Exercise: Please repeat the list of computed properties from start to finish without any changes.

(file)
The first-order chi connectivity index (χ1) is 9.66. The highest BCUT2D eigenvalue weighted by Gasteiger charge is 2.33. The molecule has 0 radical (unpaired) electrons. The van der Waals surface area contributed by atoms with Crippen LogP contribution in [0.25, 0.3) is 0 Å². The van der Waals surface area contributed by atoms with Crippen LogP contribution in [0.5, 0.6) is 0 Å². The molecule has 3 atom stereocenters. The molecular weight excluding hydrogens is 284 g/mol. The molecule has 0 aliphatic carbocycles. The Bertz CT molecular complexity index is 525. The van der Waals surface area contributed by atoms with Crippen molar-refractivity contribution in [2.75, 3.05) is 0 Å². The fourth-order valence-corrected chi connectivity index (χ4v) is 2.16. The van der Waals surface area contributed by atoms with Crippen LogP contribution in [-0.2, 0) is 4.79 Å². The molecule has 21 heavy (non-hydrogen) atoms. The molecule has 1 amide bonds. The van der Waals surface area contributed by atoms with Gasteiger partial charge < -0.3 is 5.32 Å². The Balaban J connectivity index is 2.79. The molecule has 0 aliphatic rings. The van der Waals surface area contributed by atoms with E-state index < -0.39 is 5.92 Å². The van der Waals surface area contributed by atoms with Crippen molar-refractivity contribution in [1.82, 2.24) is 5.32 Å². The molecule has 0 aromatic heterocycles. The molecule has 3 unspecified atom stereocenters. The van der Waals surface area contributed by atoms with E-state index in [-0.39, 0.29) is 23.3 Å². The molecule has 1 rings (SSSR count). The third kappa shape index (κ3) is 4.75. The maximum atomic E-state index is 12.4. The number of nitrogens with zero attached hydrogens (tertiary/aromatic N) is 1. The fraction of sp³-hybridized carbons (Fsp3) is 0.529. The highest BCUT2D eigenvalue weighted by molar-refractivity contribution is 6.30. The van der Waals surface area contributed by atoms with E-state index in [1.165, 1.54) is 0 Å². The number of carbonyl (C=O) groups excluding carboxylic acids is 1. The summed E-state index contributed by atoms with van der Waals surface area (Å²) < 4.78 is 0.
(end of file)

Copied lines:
The first-order chi connectivity index (χ1) is 9.66. The highest BCUT2D eigenvalue weighted by Gasteiger charge is 2.33. The molecule has 0 radical (unpaired) electrons. The van der Waals surface area contributed by atoms with Crippen LogP contribution in [0.25, 0.3) is 0 Å². The van der Waals surface area contributed by atoms with Crippen LogP contribution in [0.5, 0.6) is 0 Å². The molecule has 3 atom stereocenters. The molecular weight excluding hydrogens is 284 g/mol. The molecule has 0 aliphatic carbocycles. The Bertz CT molecular complexity index is 525. The van der Waals surface area contributed by atoms with Crippen molar-refractivity contribution in [2.75, 3.05) is 0 Å². The fourth-order valence-corrected chi connectivity index (χ4v) is 2.16. The van der Waals surface area contributed by atoms with Crippen LogP contribution in [-0.2, 0) is 4.79 Å². The molecule has 21 heavy (non-hydrogen) atoms. The molecule has 1 amide bonds. The van der Waals surface area contributed by atoms with Gasteiger partial charge < -0.3 is 5.32 Å². The Balaban J connectivity index is 2.79. The molecule has 0 aliphatic rings. The van der Waals surface area contributed by atoms with E-state index < -0.39 is 5.92 Å². The van der Waals surface area contributed by atoms with Crippen molar-refractivity contribution in [1.82, 2.24) is 5.32 Å². The molecule has 0 aromatic heterocycles. The molecule has 3 unspecified atom stereocenters. The van der Waals surface area contributed by atoms with E-state index in [-0.39, 0.29) is 23.3 Å². The molecule has 1 rings (SSSR count). The third kappa shape index (κ3) is 4.75. The maximum atomic E-state index is 12.4. The number of nitrogens with zero attached hydrogens (tertiary/aromatic N) is 1. The fraction of sp³-hybridized carbons (Fsp3) is 0.529. The highest BCUT2D eigenvalue weighted by molar-refractivity contribution is 6.30. The van der Waals surface area contributed by atoms with E-state index in [1.165, 1.54) is 0 Å². The number of carbonyl (C=O) groups excluding carboxylic acids is 1. The summed E-state index contributed by atoms with van der Waals surface area (Å²) < 4.78 is 0.